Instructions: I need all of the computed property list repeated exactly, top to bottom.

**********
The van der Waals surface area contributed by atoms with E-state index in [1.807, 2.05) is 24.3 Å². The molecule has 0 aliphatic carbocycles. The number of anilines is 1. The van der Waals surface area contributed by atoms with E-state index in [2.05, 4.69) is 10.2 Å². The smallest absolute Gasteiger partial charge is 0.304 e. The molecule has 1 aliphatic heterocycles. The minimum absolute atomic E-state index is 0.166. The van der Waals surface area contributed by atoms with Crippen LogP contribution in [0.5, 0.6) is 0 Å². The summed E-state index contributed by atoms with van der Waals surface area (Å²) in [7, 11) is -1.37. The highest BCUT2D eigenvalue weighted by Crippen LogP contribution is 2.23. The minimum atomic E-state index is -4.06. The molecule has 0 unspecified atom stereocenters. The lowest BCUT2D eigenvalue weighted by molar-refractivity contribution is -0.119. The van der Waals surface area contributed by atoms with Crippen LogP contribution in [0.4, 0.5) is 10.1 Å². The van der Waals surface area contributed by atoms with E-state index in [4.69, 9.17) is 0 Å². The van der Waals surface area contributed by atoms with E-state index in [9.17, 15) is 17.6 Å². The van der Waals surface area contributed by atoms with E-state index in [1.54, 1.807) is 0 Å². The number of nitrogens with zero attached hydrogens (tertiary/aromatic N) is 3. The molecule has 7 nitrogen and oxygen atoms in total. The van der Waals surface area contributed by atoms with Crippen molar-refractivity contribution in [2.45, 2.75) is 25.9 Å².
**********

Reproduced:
The van der Waals surface area contributed by atoms with E-state index in [1.807, 2.05) is 24.3 Å². The molecule has 0 aliphatic carbocycles. The number of anilines is 1. The van der Waals surface area contributed by atoms with E-state index in [2.05, 4.69) is 10.2 Å². The smallest absolute Gasteiger partial charge is 0.304 e. The molecule has 1 aliphatic heterocycles. The minimum absolute atomic E-state index is 0.166. The van der Waals surface area contributed by atoms with Crippen LogP contribution in [0.5, 0.6) is 0 Å². The summed E-state index contributed by atoms with van der Waals surface area (Å²) in [7, 11) is -1.37. The highest BCUT2D eigenvalue weighted by Crippen LogP contribution is 2.23. The minimum atomic E-state index is -4.06. The molecule has 0 unspecified atom stereocenters. The lowest BCUT2D eigenvalue weighted by molar-refractivity contribution is -0.119. The van der Waals surface area contributed by atoms with Crippen LogP contribution in [0.4, 0.5) is 10.1 Å². The van der Waals surface area contributed by atoms with E-state index in [4.69, 9.17) is 0 Å². The van der Waals surface area contributed by atoms with E-state index in [9.17, 15) is 17.6 Å². The van der Waals surface area contributed by atoms with E-state index in [1.54, 1.807) is 0 Å². The number of nitrogens with zero attached hydrogens (tertiary/aromatic N) is 3. The molecule has 7 nitrogen and oxygen atoms in total. The van der Waals surface area contributed by atoms with Crippen molar-refractivity contribution in [2.45, 2.75) is 25.9 Å².